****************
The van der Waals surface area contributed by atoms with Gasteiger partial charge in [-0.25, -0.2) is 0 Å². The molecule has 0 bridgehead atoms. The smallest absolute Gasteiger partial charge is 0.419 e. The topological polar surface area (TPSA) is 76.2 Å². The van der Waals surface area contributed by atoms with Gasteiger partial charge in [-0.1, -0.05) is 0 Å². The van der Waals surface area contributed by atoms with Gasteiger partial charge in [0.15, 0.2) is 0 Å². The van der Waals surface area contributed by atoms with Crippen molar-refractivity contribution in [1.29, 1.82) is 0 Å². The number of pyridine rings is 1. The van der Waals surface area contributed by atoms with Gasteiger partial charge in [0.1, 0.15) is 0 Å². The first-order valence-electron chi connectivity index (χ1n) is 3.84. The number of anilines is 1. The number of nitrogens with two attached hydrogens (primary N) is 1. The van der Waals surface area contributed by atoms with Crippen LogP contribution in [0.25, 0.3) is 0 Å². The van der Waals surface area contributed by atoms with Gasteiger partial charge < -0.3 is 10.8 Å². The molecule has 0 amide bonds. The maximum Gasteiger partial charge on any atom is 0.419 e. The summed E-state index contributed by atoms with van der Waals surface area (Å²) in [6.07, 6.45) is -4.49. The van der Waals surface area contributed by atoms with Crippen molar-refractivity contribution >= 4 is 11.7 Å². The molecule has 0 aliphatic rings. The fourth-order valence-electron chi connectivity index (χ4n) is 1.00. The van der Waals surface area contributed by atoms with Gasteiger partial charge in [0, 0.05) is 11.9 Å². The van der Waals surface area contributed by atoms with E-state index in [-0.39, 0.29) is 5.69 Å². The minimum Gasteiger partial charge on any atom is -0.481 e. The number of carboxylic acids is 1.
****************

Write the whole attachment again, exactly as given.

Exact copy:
The van der Waals surface area contributed by atoms with Gasteiger partial charge in [-0.25, -0.2) is 0 Å². The molecule has 0 bridgehead atoms. The smallest absolute Gasteiger partial charge is 0.419 e. The topological polar surface area (TPSA) is 76.2 Å². The van der Waals surface area contributed by atoms with Gasteiger partial charge in [-0.1, -0.05) is 0 Å². The van der Waals surface area contributed by atoms with Gasteiger partial charge in [0.15, 0.2) is 0 Å². The van der Waals surface area contributed by atoms with Crippen molar-refractivity contribution in [1.29, 1.82) is 0 Å². The number of pyridine rings is 1. The van der Waals surface area contributed by atoms with Gasteiger partial charge in [0.1, 0.15) is 0 Å². The first-order valence-electron chi connectivity index (χ1n) is 3.84. The number of anilines is 1. The number of nitrogens with two attached hydrogens (primary N) is 1. The van der Waals surface area contributed by atoms with Crippen LogP contribution in [0.25, 0.3) is 0 Å². The van der Waals surface area contributed by atoms with Gasteiger partial charge < -0.3 is 10.8 Å². The molecule has 0 amide bonds. The maximum Gasteiger partial charge on any atom is 0.419 e. The summed E-state index contributed by atoms with van der Waals surface area (Å²) in [6.07, 6.45) is -4.49. The van der Waals surface area contributed by atoms with Crippen molar-refractivity contribution >= 4 is 11.7 Å². The molecule has 0 aliphatic rings. The fourth-order valence-electron chi connectivity index (χ4n) is 1.00. The van der Waals surface area contributed by atoms with Gasteiger partial charge in [0, 0.05) is 11.9 Å². The van der Waals surface area contributed by atoms with E-state index in [-0.39, 0.29) is 5.69 Å². The minimum Gasteiger partial charge on any atom is -0.481 e. The number of carboxylic acids is 1.